Energy impact grants may be cut by $5 million |

Energy impact grants may be cut by $5 million

Susan Cunningham

— Routt County has received more than $9 million in mineral and energy impact fund grants in the past five years. That money has helped pay for public projects such as roads, public safety, water, sewer and buildings.

But the grants, which come from the state’s Energy and Mineral Impact Assistance Program, may be decreased by about $5 million to help fund the Department of Local Affairs, Routt County commissioners learned at the winter conference for Colorado Counties Inc.

The conference, held last week in Colorado Springs, brought together representatives from 51 of Colorado’s 63 counties.

The state’s budget was a central topic, Routt County Commissioner Doug Monger said.

Gov. Bill Owens said the state’s economy was looking better during his speech to the county representatives, but the counties are still concerned about the economy, Monger said.

Monger and some other county commissioners do not approve of the proposal to use funds from the Energy and Mineral Impact Assistance Program to help support the Department of Local Affairs.

“These monies were set aside to help with the impacts,” of energy and mineral development, Monger said.

Each year, about $30 million is granted to counties and other districts for public projects. The funds come from state severance tax funds and federal mineral lease revenues, and help support towns and counties affected by energy and mineral development.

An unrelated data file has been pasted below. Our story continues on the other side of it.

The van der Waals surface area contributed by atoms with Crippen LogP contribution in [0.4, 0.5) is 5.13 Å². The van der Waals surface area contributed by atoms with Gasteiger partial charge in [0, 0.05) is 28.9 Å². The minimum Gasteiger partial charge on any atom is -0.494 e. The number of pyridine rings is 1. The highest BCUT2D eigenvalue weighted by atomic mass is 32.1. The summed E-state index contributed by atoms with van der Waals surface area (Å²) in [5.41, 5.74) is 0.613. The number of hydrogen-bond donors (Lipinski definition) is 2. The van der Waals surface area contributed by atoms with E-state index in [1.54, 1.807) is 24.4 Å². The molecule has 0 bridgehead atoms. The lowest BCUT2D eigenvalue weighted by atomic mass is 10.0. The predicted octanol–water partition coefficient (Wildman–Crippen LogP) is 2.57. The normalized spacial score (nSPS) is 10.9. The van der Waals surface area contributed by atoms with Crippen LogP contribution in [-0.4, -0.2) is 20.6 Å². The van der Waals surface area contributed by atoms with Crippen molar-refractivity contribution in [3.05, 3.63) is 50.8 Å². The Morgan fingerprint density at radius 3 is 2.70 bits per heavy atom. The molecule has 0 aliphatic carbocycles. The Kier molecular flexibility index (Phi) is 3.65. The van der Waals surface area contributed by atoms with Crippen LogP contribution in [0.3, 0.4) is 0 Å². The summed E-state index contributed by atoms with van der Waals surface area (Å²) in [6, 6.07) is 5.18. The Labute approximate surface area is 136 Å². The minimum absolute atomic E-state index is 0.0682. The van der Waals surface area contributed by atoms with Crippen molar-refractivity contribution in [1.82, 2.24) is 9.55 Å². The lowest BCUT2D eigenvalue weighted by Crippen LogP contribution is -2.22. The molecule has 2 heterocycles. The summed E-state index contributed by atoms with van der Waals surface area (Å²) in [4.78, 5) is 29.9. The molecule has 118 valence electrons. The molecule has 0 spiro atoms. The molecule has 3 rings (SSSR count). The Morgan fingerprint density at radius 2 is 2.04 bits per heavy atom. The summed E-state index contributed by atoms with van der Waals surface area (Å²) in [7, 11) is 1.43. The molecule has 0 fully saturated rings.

The state advisory committee for the Energy and Mineral Impact Assistance Program considers each request for funding separately, paying attention to how requests are prioritized locally.

The Joint Budget Committee has suggested that the Department of Local Affairs use about $5 million of that $30 million for its operational costs.

Mike Beasley, executive director of the department, said the department opposes the suggestion, but that it will do its best to help the legislature balance next year’s budget.

“I’m not overly concerned at this point that this suggestion will actually become law,” Beasley said. But he said efforts to maintain the full grant funding are important.

“Routt County and Northwest Colorado should continue to be very vigilant about this fund and the direction this is going,” he said.

In 2003, Routt County districts have won about $1 million for projects. There are five applications for grants in the current grant cycle, totaling almost $840,000, that will be decided in mid-winter.

Also during the meeting, Monger was elected to serve on the Colorado Counties Inc. board of directors. He will be one of the six board members who make executive decisions and do administrative work for the organization.

— To reach Susan Bacon, call 871-4203

or e-mail

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